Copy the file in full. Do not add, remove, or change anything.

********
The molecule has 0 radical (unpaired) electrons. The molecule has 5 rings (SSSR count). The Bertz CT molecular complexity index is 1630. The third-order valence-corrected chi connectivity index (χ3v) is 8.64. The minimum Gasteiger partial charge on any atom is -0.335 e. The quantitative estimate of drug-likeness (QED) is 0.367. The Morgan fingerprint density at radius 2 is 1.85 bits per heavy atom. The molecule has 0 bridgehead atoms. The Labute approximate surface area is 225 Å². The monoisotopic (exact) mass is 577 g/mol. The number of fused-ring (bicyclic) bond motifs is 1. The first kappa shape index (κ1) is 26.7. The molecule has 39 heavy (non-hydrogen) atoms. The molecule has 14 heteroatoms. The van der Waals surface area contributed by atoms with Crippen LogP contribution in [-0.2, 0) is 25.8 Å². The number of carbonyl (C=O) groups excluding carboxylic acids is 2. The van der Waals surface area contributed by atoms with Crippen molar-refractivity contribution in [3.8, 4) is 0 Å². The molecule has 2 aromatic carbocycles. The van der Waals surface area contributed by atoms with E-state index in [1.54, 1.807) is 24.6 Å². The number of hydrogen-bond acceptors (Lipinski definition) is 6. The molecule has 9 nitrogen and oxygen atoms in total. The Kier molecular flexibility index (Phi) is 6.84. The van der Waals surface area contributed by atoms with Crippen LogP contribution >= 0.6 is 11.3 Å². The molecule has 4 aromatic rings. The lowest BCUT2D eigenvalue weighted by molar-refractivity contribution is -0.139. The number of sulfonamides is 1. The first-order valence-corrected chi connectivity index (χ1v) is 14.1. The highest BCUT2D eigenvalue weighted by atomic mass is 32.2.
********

The molecule has 0 radical (unpaired) electrons. The molecule has 5 rings (SSSR count). The Bertz CT molecular complexity index is 1630. The third-order valence-corrected chi connectivity index (χ3v) is 8.64. The minimum Gasteiger partial charge on any atom is -0.335 e. The quantitative estimate of drug-likeness (QED) is 0.367. The Morgan fingerprint density at radius 2 is 1.85 bits per heavy atom. The molecule has 0 bridgehead atoms. The Labute approximate surface area is 225 Å². The monoisotopic (exact) mass is 577 g/mol. The number of fused-ring (bicyclic) bond motifs is 1. The first kappa shape index (κ1) is 26.7. The molecule has 39 heavy (non-hydrogen) atoms. The molecule has 14 heteroatoms. The van der Waals surface area contributed by atoms with Crippen LogP contribution in [-0.2, 0) is 25.8 Å². The number of carbonyl (C=O) groups excluding carboxylic acids is 2. The van der Waals surface area contributed by atoms with Crippen molar-refractivity contribution in [3.8, 4) is 0 Å². The molecule has 2 aromatic carbocycles. The van der Waals surface area contributed by atoms with E-state index in [1.54, 1.807) is 24.6 Å². The number of hydrogen-bond acceptors (Lipinski definition) is 6. The molecule has 9 nitrogen and oxygen atoms in total. The Kier molecular flexibility index (Phi) is 6.84. The van der Waals surface area contributed by atoms with Crippen LogP contribution >= 0.6 is 11.3 Å². The molecule has 4 aromatic rings. The lowest BCUT2D eigenvalue weighted by molar-refractivity contribution is -0.139. The number of sulfonamides is 1. The first-order valence-corrected chi connectivity index (χ1v) is 14.1. The highest BCUT2D eigenvalue weighted by atomic mass is 32.2.